Thompson, J., 1984. American Arctic Lichens: The Macrolichens.
Thallus squamulose or partly areolate-squamulose, the squamules 0.2-2 mm long, 0.2-0.7 mm broad, flat or partly convex, ascending or adnate, more or less sorediate with labriform soralia, whitish or ashy, the margin crenulate, underside whitish, occasionally rhizinose. Apothecia to 2 mm broad, solitary or clustered, sessile or subsessile to long-stipitate, the stipes to 5 mm tall and furrowed; disk flat to more commonly convex, the edges sometimes reflexed, reddish brown, sometimes slightly pruinose, the pale margin disappearing; cortex of thallus variable, partly of vertical paraplec-tenchyma, partly of hyphae fanning out from between the algal glomerules and becoming interwoven, and partly forming a vertical decomposed layer, the hyphae leptodermatous, 1.7-2.2 μ in diameter; stipes solid, the hyphae pachydermatous, 4 μ in diameter, algae present to below the apothecium; epithecium brownish; exciple poorly developed, thin, pale; hypothecium to 100 μ thick, brownish; hymenium hyaline or brownish, 70-100 μ; paraphyses lax, slender, 1-3 μ thick, slightly branched at the tips, the tips scarcely thickened; asci cylindrical, 60-75 x 5-8 μ; spores 8, uniserate or the apical ones biseriate, spindle shaped, simple or 1-septate, hyaline, 3-11 x 2-2.75 μ.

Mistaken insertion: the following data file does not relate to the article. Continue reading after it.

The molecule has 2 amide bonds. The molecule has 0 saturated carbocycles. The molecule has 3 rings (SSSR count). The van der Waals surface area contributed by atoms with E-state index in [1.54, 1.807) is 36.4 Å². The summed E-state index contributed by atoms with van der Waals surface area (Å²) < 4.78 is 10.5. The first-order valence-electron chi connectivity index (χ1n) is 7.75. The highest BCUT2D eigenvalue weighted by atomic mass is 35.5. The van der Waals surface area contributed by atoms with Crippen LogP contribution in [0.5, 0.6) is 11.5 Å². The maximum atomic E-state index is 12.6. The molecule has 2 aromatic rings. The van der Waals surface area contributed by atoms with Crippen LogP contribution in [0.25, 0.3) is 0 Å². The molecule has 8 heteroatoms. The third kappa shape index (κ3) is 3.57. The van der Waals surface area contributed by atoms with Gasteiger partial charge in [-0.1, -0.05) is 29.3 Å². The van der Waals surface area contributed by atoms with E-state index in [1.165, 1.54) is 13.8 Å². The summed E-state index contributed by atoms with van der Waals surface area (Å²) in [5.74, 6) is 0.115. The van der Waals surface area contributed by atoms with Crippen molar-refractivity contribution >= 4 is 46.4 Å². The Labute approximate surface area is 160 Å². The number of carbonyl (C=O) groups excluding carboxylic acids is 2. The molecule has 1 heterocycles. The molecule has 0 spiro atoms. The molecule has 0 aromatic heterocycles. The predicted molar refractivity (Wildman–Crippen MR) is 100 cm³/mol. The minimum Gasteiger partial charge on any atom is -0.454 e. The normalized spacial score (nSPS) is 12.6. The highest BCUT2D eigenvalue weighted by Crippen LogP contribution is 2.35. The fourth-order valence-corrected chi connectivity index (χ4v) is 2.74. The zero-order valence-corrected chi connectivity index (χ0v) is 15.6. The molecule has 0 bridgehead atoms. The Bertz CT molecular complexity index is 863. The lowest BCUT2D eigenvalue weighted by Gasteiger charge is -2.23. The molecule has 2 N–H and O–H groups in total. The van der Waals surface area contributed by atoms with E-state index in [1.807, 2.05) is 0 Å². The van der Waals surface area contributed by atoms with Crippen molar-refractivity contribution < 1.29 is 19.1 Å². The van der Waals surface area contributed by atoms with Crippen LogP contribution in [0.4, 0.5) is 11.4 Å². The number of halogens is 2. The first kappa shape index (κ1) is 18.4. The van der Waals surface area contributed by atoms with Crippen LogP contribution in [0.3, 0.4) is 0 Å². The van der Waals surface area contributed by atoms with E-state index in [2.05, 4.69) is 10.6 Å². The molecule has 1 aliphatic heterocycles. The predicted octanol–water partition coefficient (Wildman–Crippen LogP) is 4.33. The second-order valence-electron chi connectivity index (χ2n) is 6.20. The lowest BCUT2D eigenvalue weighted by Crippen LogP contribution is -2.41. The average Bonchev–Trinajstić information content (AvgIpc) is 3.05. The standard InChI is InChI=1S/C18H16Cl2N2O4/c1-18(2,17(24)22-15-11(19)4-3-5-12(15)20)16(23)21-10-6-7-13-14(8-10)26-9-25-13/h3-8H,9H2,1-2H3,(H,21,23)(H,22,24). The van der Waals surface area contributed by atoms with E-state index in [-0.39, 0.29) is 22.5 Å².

Reactions: K+ yellow turning red, P + yellow to orange.
Contents: norstictic acid.
This species grows on soils high in clays, especially on frost boils in the Arctic. It is not only in the coniferous forest but also in the tundras further north.
This species is circumpolar and boreal to arctic but is also found in the West Indies, the Philippines, Hawaii, and New Zealand.